Authors: Ruthie Robinson
Tags: #Fiction, #Romance, #African American
She was a good player, quick and fast, but not inter
ested in playing college ball. Actually she’d been more
than a little burned out by the constant practices, games, and tournaments. Playing soccer could be rewarding, but it was also hell on the body, and, as her mother loved to
say, “It don’t pay the rent.” Her parents wanted her to get
an education, first, no distractions. They were old school
that way. So college soccer had been discouraged.
hese days she just played for fun on her brother’s team, “The Graduates.” Her brother Sam founded the
team, which competed against other teams of graduates
within the university recreational system. Sports were big
at the university, especially football, but for those athletes that were good, but not great, or who wanted to pursue
school full-time the university offered the chance to get
involved in sports via the intramural system.
As intramural systems went, this was one of the oldest
and largest among US colleges. The intramurals had dif
ferent levels of play, A, B, and C, with A being the most
skilled. A team’s composition could be all female, male, or co-ed, as The Graduates were. The winners of each level received a t-shirt, placement of their team’s picture on the intramural website, but, most importantly, brag
ging rights. Sam had petitioned for Reye, an undergrad
uate, to join his team, which consisted of eight men and
Sam had been both drill sergeant and coach at prac
tice today. Their team placed second in the playoffs in
Division A last year and he wanted to win it all this year,
driving the team nuts with his demands. They were cur
rently tied for first with another team, The Wizards,
which they would encounter soon. All of the teams met
and played each other twice, and the best record won the
Reye remained behind after practice to perfect her
shot, specifically her aim, and stood now kicking the ball
into the goal. Sam walked over to stand in as goalie. He
considered spending this time with Reye as fulfillment of
ne of his big brother duties. You know, check in with
little sister, answer questions, provide guidance and
wisdom to her youth. They were one year apart, so Reye
found his behavior hysterical when it wasn’t annoying.
“What’s up baby girl? How’s school?” Sam said as he
caught the ball from Reye’s kick, rolling it back to her.
“I’m still here,” she answered, kicking again. “What about you, still resolving the world’s problems?”
“You know me, no problem too big or too small.” He
caught the ball and held it. “You need to visit your parents,” he said. “You haven’t been in a while.”
“Yeah, I know, and I will. I haven’t been in a mom
mood lately.” Sam liked to pretend that their parents belonged to her solely; that way he could also pretend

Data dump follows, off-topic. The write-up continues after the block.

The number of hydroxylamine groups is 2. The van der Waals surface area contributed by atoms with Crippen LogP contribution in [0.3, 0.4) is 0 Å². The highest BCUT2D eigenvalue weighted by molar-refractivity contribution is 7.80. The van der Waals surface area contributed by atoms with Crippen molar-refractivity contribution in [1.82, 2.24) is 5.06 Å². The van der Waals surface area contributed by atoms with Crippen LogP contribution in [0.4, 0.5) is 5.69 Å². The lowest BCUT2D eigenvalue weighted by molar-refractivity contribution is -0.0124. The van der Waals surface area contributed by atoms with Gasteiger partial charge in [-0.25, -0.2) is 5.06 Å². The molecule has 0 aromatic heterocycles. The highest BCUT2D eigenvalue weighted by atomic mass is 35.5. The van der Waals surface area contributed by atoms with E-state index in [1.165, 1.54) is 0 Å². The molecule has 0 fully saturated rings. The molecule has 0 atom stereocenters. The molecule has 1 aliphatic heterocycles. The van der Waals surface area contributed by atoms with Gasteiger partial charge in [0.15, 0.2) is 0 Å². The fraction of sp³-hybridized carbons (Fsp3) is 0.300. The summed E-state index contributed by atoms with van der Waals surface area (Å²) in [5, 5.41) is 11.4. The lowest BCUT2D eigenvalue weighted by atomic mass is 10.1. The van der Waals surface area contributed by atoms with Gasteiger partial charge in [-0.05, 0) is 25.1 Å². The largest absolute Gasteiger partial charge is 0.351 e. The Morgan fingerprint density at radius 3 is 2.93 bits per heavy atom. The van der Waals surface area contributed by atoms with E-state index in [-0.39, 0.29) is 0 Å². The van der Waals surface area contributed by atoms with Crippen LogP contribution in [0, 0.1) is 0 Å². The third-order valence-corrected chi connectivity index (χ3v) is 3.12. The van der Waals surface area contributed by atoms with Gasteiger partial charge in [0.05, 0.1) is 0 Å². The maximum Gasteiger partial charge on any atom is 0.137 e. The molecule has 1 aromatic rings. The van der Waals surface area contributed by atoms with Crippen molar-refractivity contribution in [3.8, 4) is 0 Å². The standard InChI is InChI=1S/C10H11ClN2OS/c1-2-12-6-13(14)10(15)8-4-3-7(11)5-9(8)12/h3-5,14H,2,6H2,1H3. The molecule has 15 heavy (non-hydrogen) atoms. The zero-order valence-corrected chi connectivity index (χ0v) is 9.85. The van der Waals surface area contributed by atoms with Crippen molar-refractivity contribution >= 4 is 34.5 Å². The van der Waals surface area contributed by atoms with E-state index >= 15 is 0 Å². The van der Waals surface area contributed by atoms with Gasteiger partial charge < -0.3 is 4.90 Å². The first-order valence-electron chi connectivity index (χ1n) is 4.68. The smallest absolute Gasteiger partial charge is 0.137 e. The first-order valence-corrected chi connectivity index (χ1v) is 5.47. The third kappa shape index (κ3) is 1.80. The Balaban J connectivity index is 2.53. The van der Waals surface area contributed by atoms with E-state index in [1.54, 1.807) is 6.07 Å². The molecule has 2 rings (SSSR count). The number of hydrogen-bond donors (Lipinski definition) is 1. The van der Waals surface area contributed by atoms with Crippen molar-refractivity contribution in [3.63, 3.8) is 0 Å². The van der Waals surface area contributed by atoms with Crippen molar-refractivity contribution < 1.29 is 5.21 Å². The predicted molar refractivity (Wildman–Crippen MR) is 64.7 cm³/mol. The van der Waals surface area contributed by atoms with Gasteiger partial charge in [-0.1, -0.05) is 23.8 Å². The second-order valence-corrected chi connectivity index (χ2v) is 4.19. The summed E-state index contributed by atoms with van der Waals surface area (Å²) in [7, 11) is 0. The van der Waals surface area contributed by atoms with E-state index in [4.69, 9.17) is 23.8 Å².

that they weren’t related. He’d started this pretending in
high school, and it was now a long-standing joke
between them. Reye, however, did tend to avoid her
mother, visiting when she knew her dad would be
around, to act as a buffer.
She loved her mother, but she was a pusher. She
pushed them to play sports; for the boys it was football,
baseball, soccer, and track, and for her, basketball, volley
ball, soccer, and track. She pushed them all to be the best
in academics, a worthy goal for parents born with talented children. It worked for her brothers as they met and exceeded their mother’s expectations. She was the
ugly duckling in the sea of swans, excelling at sports only.
Reye stood in front of the ball Sam had rolled to her. “I
met a guy coming home from Dallas about a week and a
half ago. We were both running late and he helped me m
ake the flight. I gave him my number, but he hasn’t
called,” she said.
“I bet you put the old bum rush on him,” he said,
holding his hands up in front of his face to block the ball
Reye had just kicked at him. “You do realize that some
guys like to pursue the female,” he added.
“Whatever, Sam. You know I don’t play by any rule
book. It’s too much trouble, and the rules don’t make
sense to me anyway. Why isn’t being me enough? Why do
women have to pretend to get a man? What’s wrong with
going for what you want, if you’ve determined what that
is? And anyways, life is short.” Sam watched her and
waited until she stopped ranting. He rolled the ball back
“If he’s interested, he’ll call you,” he said.
“Maybe,” she said, gathering up her ball and ending
the discussion. “Do you think we’re ready for the next
“Of course we’re ready. I’m in charge here, right?”
Reye rolled her eyes heavenward. “And humble, too.”
She walked over to her truck and Sam followed, watching
as she exchanged her cleats for flip-flops and hopped in.
“Take care, baby girl. I’ll see you next game.”
“Yeah. You, too.”
* * *
Later on that week, Reye walked into the East River
Community Center located east of town, a more eco
nomically challenged part of the city. She was here at the
equest of one of her professors. Professor Wallace had
suggested strongly that she volunteer her time in a program offered here that allowed kids with learning prob
lems to get help after school. Since she served as Reye’s
advisor and played a major role in Reye’s ability to grad
uate, she took her professor’s advice and made an
appointment with the director of the program, Dr. Susan
She approached the main information desk, where a
young girl sat talking on the telephone. A striking pink
hairpiece was interwoven into long black twists that hung